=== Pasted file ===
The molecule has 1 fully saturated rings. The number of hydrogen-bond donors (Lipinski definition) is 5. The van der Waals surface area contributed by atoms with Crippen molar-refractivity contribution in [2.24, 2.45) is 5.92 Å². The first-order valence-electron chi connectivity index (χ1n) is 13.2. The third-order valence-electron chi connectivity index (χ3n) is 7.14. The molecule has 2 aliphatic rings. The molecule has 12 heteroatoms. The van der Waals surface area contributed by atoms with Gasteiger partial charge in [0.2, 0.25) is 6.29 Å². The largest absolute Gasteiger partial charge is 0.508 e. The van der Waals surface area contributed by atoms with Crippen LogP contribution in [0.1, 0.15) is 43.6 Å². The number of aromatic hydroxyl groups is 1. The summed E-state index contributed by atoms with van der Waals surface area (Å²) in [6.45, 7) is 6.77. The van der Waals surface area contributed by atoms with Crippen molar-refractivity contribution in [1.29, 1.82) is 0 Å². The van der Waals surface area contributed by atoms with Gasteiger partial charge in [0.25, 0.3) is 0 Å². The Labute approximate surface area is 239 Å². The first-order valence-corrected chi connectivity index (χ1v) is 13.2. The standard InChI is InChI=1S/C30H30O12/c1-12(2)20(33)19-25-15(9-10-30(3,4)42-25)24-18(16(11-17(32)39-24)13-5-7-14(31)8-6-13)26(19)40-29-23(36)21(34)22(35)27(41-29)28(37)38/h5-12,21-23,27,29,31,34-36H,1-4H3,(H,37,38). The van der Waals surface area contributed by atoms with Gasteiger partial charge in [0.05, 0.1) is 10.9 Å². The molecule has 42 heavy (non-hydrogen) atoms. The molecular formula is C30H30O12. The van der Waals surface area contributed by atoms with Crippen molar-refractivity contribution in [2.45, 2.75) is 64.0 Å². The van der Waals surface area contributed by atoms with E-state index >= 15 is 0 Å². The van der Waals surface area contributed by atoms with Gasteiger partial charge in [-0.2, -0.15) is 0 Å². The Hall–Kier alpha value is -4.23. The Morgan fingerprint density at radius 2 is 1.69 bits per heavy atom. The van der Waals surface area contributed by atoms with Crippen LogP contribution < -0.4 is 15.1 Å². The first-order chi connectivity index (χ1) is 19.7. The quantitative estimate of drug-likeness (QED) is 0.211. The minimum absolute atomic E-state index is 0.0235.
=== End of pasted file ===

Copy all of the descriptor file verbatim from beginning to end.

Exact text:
The molecule has 1 fully saturated rings. The number of hydrogen-bond donors (Lipinski definition) is 5. The van der Waals surface area contributed by atoms with Crippen molar-refractivity contribution in [2.24, 2.45) is 5.92 Å². The first-order valence-electron chi connectivity index (χ1n) is 13.2. The third-order valence-electron chi connectivity index (χ3n) is 7.14. The molecule has 2 aliphatic rings. The molecule has 12 heteroatoms. The van der Waals surface area contributed by atoms with Gasteiger partial charge in [0.2, 0.25) is 6.29 Å². The largest absolute Gasteiger partial charge is 0.508 e. The van der Waals surface area contributed by atoms with Crippen LogP contribution in [0.1, 0.15) is 43.6 Å². The number of aromatic hydroxyl groups is 1. The summed E-state index contributed by atoms with van der Waals surface area (Å²) in [6.45, 7) is 6.77. The van der Waals surface area contributed by atoms with Crippen molar-refractivity contribution in [1.29, 1.82) is 0 Å². The van der Waals surface area contributed by atoms with Gasteiger partial charge in [0.25, 0.3) is 0 Å². The Labute approximate surface area is 239 Å². The first-order valence-corrected chi connectivity index (χ1v) is 13.2. The standard InChI is InChI=1S/C30H30O12/c1-12(2)20(33)19-25-15(9-10-30(3,4)42-25)24-18(16(11-17(32)39-24)13-5-7-14(31)8-6-13)26(19)40-29-23(36)21(34)22(35)27(41-29)28(37)38/h5-12,21-23,27,29,31,34-36H,1-4H3,(H,37,38). The van der Waals surface area contributed by atoms with Gasteiger partial charge in [0.05, 0.1) is 10.9 Å². The molecule has 42 heavy (non-hydrogen) atoms. The molecular formula is C30H30O12. The van der Waals surface area contributed by atoms with Crippen molar-refractivity contribution in [2.45, 2.75) is 64.0 Å². The van der Waals surface area contributed by atoms with E-state index >= 15 is 0 Å². The van der Waals surface area contributed by atoms with Gasteiger partial charge in [-0.2, -0.15) is 0 Å². The Hall–Kier alpha value is -4.23. The Morgan fingerprint density at radius 2 is 1.69 bits per heavy atom. The van der Waals surface area contributed by atoms with Crippen LogP contribution < -0.4 is 15.1 Å². The first-order chi connectivity index (χ1) is 19.7. The quantitative estimate of drug-likeness (QED) is 0.211. The minimum absolute atomic E-state index is 0.0235.